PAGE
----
(Last Updated On: November 24, 2016)

Wild bird species in decline. Are we destroying local wildlife with hormones and chemicals?

During Tuesday’s Autumnwatch, Michaela demonstrated the adverse effect the human population is having on wild birds and other wildlife. Michaela spent some time with a biologist looking in particular at Starlings. A study by the British Trust of Ornithology suggests that Starling’s numbers have dropped by 51% in the last 17 years. As a rule they are very good at stocking up for the winter, and generally spend time early and late in the day feeding. But, Starlings are very similar to humans from an evolutionary perspective and it has been suggested that those chemicals that are designed to affect the human brain may also be having an effect on Starling’s brains.

The adverse effect of hormones on Starlings.

Bio-accumulation is the build-up of chemicals in micro-organisms. Throughout the programme we looked at bio-accumulation within invertebrate life living within the UK’s sewage water filtering system. Everyday millions of us are using chemicals in a number of different forms. Anti-depressants, anti-biotics, anti-neoplastic and other hormones whilst all essential, end up passing through the water system. It’s here that the invertebrate species thriving in the water filtering systems are being exposed to the harsh chemicals which then travel up the food chain to our wild bird and other wildlife species.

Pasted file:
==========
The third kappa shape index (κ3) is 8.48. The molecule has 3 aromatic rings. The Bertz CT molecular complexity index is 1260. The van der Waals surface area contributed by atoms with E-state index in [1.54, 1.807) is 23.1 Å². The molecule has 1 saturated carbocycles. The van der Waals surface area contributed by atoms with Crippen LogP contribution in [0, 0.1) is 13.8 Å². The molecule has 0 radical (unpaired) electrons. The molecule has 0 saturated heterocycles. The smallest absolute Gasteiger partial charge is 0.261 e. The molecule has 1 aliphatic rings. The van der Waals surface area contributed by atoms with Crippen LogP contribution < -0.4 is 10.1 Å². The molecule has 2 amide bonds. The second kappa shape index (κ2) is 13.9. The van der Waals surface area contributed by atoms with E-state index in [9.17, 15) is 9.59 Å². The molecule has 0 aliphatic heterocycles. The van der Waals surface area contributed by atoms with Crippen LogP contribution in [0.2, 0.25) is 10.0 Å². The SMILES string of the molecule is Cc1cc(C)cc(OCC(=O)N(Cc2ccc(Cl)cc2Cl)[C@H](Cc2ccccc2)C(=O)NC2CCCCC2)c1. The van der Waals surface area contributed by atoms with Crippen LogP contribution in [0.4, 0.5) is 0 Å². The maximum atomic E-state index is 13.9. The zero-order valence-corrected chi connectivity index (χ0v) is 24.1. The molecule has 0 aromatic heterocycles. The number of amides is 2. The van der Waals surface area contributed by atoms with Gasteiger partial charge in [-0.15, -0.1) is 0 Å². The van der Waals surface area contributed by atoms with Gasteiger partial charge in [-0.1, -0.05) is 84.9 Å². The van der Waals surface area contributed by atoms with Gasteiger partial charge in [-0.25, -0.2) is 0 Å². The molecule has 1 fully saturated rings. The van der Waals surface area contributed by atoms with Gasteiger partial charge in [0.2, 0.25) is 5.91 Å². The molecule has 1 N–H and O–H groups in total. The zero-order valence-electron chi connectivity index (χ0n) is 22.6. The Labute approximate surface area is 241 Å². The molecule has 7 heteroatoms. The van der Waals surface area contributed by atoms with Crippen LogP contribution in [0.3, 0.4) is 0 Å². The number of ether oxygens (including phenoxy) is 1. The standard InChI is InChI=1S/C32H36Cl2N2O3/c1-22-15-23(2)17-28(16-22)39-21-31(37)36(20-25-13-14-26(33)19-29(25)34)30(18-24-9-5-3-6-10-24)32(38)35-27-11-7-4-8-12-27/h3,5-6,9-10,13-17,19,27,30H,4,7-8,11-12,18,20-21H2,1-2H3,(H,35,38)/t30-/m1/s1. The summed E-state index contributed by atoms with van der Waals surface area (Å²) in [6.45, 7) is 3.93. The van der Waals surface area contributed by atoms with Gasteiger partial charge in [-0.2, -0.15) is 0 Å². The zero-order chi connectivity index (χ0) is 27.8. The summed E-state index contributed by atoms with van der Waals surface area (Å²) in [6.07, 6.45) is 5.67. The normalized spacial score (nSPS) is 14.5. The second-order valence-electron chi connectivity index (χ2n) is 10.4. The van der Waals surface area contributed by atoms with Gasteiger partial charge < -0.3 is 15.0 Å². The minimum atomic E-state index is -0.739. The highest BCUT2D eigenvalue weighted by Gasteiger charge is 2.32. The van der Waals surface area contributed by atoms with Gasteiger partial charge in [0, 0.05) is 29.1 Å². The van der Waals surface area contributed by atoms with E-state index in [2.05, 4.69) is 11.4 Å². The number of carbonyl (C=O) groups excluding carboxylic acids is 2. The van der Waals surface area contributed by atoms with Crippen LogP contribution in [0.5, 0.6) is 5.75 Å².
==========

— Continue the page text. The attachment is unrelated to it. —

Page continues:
The study suggested that wild birds species such as Starlings are exposed to anti-depressive drugs such as Fluoxetine. When exposed Starlings demonstrated a lowered interest in food and breeding and displayed lower levels of movement and flying. This lowered interest in breeding can have an adverse effect on the survival rate of the species. Lack of interest in food and a lowered level of movement may also damage the survival rate of the wild bird species as they will be more prone to become prey.

How about other wild bird and wildlife species?

Although the changes are small and subtle, when added together they may be having a big impact on Starlings in particular, but also other wild bird species and local wildlife populations. Other species are also being affected by other drugs such as Prozac. Otters, cuttlefish and crayfish are also demonstrating changed behaviour. It is feared that these species only represent a small portion of the UK species that could be adversely affected by drugs. UK otter species are displaying increased liver damage whilst camouflage technique used by cuttlefish is being impaired, meaning they are becoming quite obvious to predators.